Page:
36.(a) Death sentences imposed. The Supreme Court has ruled that the death penalty does not violate the Eighth Amendment’s ban on cruel and unusual punishment, but that the Eighth Amendment does shape certain procedural aspects regarding when the death penalty may be used and how it must be carried out, see, e.g., Gregg v. Georgia, 428 U.S. 153 (1976), Ford v. Wainwright, 477 U.S. 399 (1986), and Baze v. Rees, 553 U.S. 35 (2008). In the United States, the death sentence is primarily imposed for murder or participation in a murder. Offenses other than murder that could lead to the death penalty under federal law include: various other violent crimes (such as terrorism, kidnapping, arson, or carjacking) that both result in death and were committed with the requisite mental state; certain drug-related crimes; treason; and espionage. The Supreme Court has held that the Constitution does not permit the death penalty for an individual who raped but did not kill a child and who did not intend to assist another in killing the child. Kennedy v. Louisiana, 554 U.S. 407, 421 (2008).
37.(b) Racial bias in death penalty convictions. The Equal Protection Clause of the Fourteenth Amendment to the U.S. Constitution guarantees that no state can deny an individual in the United States equal protection of the laws. Criminal defendants in the United States, especially those in potential capital cases, enjoy numerous procedural guarantees, which are respected and enforced by the courts. These include, among others, the right to a fair hearing by an independent tribunal; the presumption of innocence; the right against compelled self-incrimination; the right to access evidence used against the defendant; the right to effective assistance of counsel; the right to access all exculpatory evidence available to the prosecution; the right to challenge and seek exclusion of evidence; the right to review by a higher tribunal, often with a publicly funded lawyer; the right to trial by jury; and the right to challenge the makeup of the jury.
38.With respect to the death penalty, the U.S. judicial system provides an exhaustive system of protections at both the federal and state levels to ensure that the death penalty is not applied in a summary, arbitrary, or discriminatory manner, and that its implementation is undertaken with exacting procedural safeguards, after access to multiple layers of judicial review, in conformity with the U.S. Constitution and U.S. international obligations. In federal cases, procedural safeguards include the appointment of two attorneys, at least one of whom must be “learned in the law applicable to capital cases.” In state cases, any criminal defendant who alleges that the application of the death penalty was racially motivated in his or her particular case may challenge such sentencing not only in state courts, but also in U.S. federal courts.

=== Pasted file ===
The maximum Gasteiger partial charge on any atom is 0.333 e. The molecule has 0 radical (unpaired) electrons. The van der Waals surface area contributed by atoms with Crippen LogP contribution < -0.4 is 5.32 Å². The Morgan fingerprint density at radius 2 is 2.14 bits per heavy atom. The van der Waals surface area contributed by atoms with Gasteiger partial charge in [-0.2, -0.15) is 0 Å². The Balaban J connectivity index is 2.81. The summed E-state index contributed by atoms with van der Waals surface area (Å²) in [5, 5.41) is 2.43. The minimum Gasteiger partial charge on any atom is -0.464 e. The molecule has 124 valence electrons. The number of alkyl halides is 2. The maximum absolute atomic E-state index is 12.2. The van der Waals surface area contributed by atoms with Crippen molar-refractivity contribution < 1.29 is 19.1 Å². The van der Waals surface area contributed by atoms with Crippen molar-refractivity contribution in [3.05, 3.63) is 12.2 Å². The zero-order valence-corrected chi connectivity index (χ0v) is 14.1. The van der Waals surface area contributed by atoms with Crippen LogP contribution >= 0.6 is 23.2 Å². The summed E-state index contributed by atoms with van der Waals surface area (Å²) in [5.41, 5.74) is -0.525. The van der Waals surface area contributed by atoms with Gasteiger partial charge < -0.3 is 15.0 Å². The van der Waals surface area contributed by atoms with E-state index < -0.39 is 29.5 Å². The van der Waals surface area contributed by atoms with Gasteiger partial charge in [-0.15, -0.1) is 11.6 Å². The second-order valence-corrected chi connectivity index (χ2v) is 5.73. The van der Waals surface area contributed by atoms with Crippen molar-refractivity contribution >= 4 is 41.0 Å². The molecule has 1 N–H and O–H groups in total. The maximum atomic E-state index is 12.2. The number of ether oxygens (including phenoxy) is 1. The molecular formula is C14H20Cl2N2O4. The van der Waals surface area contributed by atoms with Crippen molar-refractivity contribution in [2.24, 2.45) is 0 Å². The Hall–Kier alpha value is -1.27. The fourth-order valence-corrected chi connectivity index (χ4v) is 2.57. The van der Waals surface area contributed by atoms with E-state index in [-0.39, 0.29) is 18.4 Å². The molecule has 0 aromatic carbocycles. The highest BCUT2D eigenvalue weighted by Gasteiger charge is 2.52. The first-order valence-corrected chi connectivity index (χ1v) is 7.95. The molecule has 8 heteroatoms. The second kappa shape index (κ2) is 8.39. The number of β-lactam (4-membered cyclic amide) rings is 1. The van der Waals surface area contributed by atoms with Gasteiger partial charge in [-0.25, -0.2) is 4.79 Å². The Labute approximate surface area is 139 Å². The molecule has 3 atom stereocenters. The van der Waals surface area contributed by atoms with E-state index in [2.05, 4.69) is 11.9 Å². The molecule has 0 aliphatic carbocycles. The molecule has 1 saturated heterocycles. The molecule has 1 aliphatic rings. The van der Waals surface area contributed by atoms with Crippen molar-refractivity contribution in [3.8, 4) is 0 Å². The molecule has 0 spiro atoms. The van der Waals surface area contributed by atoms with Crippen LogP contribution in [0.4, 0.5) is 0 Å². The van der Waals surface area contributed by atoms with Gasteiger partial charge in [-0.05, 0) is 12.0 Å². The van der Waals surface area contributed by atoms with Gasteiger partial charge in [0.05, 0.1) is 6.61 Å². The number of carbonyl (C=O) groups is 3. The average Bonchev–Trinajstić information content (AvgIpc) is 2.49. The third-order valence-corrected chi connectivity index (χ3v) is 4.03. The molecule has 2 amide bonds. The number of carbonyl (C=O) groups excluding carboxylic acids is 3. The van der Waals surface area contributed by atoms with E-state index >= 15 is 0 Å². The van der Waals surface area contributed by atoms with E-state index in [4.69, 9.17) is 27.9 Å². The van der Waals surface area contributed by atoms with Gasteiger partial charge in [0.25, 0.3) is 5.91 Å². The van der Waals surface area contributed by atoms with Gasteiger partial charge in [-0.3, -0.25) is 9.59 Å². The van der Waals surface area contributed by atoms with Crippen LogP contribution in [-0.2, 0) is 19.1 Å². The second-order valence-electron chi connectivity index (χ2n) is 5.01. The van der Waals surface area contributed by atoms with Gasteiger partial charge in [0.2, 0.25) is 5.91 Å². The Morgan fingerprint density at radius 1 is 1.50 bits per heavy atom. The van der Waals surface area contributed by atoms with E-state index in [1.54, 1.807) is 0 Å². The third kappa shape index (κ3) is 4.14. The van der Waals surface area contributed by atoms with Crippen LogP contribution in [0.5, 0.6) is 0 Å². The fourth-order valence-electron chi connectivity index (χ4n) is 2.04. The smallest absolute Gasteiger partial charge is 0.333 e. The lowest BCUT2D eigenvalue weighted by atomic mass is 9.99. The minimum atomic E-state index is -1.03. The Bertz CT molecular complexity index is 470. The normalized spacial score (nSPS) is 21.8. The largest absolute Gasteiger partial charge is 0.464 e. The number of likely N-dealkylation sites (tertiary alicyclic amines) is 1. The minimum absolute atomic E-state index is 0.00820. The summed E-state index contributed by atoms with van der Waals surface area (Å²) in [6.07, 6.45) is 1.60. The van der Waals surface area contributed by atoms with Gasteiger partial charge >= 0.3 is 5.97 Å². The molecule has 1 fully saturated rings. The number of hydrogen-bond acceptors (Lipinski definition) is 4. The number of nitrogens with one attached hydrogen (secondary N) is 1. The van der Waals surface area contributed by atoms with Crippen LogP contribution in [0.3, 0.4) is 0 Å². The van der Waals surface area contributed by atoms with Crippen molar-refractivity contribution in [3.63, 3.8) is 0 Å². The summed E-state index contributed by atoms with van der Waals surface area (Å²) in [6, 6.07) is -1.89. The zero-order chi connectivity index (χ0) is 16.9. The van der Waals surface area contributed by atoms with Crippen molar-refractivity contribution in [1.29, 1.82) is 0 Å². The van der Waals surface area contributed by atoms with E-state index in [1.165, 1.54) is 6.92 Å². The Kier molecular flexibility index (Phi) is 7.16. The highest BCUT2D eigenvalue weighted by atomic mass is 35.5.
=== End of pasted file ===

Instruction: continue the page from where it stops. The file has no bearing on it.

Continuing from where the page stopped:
39.(c) and (d) Execution methods used and review of those methods. Lethal injection is the primary method of execution in all states that have the death penalty. In 2016 and 2017, all executions were by lethal injection. In both 2018 and 2019, all executions were by lethal injection except two, which were by electrocution. In view of recent challenges that certain lethal injection protocols inflict unconstitutionally cruel pain, see, e.g., Glossip v. Gross, 576 U.S. 863 (2015), and Bucklew v. Precythe, 139 S. Ct. 1112 (2019), states continue to evaluate the drugs used in lethal injection. In July 2019, the Attorney General directed BOP to adopt a proposed lethal injection protocol. The Protocol replaces the three-drug protocol previously used in federal executions with a single drug–pentobarbital. Since 2010, at least five states have used pentobarbital in a single drug protocol in over 100 executions, and federal courts, including the Supreme Court, have repeatedly upheld the use of pentobarbital as consistent with the Eighth Amendment to the U.S. Constitution.
40.(e) Wrongful convictions. The U.S. criminal justice system is designed to minimize the risk of wrongful convictions. Procedural safeguards include the presumption of innocence, the proof beyond a reasonable doubt standard, the requirement of a unanimous jury, appointment of counsel for indigent defendants, discovery and due process rules, and appellate and post-conviction review.
41.(f) Consular assistance issues. The United States takes seriously its international obligations with respect to consular notification and access, and continues to take steps to achieve compliance with the International Court of Justice decision in the Case Concerning Avena and Other Mexican Nationals (Mex. v. U.S.), 2004 I.C.J. 12 (March 31). Since 2011, legislation that would implement the Avena judgment has been introduced in Congress a number of times, and consular notification compliance legislation was included in the President’s Fiscal Year 2019, 2020 and 2021 budget requests, but Congress has not acted on it. In addition, DOS has engaged directly with the State of Texas on cases of Avena defendants in that state, urging authorities to take steps to give effect to the Avena decision. In August 2019, the U.S. Court of Appeals for the Ninth Circuit overturned the death sentence of Carlos Avena on grounds of ineffective assistance of counsel at the penalty phase of his trial.